Wednesday, September 8, 2010

Adventures on the high sea

I don’t know why I drive myself crazy watching these kinds of videos. They only serve to further convince me to never step foot on a cruise ship. This scary footage was taken aboard the Pacific Sun Cruise liner in July 2008, off the coast of New Zealand. The ship was carrying more than 1,700 passengers and 670 crew members when it encountered a severe storm. The thought of being on that ship totally terrifies me – the fact that the entire situation is out of my control, and that there’s no place to go be “safe”. Had I been on board, I would have found two massive concrete blocks, tied them to my legs, and thrown myself into the sea, just to get the whole thing over with.

Back in 2002, we took a three-hour, high-speed catamaran from Bar Harbor, Maine to Yarmouth, Nova Scotia. We boarded at about 7:00 am, and there was a line, dozens people deep, of folks lining up at the snack bar to gorge themselves on scrambled eggs, pancakes, and sausage. It wasn’t ten minutes after we pulled away from the dock that a voice came over the loudspeaker. “Ladies and gentleman. We’re going to be experiencing some rough seas ahead. If you have any Dramamine with you, this might be a good time to take it.” I grabbed two extra-strength Dramamine and swallowed them dry – I wasn’t about to leave my seat – and pulled the hood of my sweatshirt up over my head, and hunkered down. For the next 2 hours and 50 minutes, we bounced across the water – and the contents of all of those stomachs filled with breakfasts bounced across the decks of that ship. Luckily, Dramamine pretty much knocks me out, but I remember putting my fingers in my ears to block out the very unpleasant sounds that surrounded me and trying very hard to focus on keeping my breathing steady and slow.

When we docked in Yarmouth, the hundreds of pasty-faced passengers got off the ship, and Peter and I jumped on our bikes and raced out of town for fresh air. It was a beautiful autumn day, but the entire time we were exploring, I kept thinking about the three-hour ship ride back to Bar Harbor that was in front of me. Long story short – the ride back was relatively calm, and since I had taken another two extra-strength Dramamine, I pretty much slept the whole way home. When we arrived back in Maine, I was never so happy to get back on solid ground.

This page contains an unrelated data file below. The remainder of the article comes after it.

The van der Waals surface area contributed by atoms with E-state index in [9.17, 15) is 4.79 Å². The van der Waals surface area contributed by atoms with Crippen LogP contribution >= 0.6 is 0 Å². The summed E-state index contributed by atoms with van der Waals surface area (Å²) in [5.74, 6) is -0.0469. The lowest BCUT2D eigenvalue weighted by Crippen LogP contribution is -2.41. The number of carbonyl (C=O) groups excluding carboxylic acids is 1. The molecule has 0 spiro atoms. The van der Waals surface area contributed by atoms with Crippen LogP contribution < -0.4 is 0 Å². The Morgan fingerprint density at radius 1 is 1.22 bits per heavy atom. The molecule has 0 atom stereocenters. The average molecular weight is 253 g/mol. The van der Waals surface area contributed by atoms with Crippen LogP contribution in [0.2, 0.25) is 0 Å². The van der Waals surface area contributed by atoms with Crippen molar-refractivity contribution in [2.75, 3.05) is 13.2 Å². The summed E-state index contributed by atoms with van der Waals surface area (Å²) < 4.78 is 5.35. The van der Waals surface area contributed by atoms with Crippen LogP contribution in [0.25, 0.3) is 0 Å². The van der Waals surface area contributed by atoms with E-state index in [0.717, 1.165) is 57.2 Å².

So tell me. Are you a fan of cruises? Am I a big baby – or are there other folks out there who have no interest in the ups and downs of vacationing on the high seas?


  1. Ha! When I first saw this video it reminded me of my days as a cruise ship host aboard the S/S Norway back in 1994-95. We had some rough days at see, especially during hurricane season. I only got seasick once. But I remember it vividly. I turned green for about a day, then after I visited the 'porcelain god' and deposited my lunch, all was right in the world.

    Ah...good times.

  2. That video is wild but I love cruising! At least on the big ships. Your story reminds me of the time I went to Vegas from Socal in a two seat airplane. Bounced all the way there just like rough seas. I kept my head between my legs the whole time to avoid the upchuck. Dreaded going back just like you but going back was smooth.

  3. Hey Mike..

    Thanks for cruising over to my blog for a peek... As for cruises on BIG ships... I love it. While in Miami I probably did 5-6 cruises, some better than others...

    I spent my youth cruising on a 70' sailboat and of all my family I was the only one to never get sick... It's actually one of the reasons I became interested in cooking... SURVIVAL!!

    I am adding you to by blogroll





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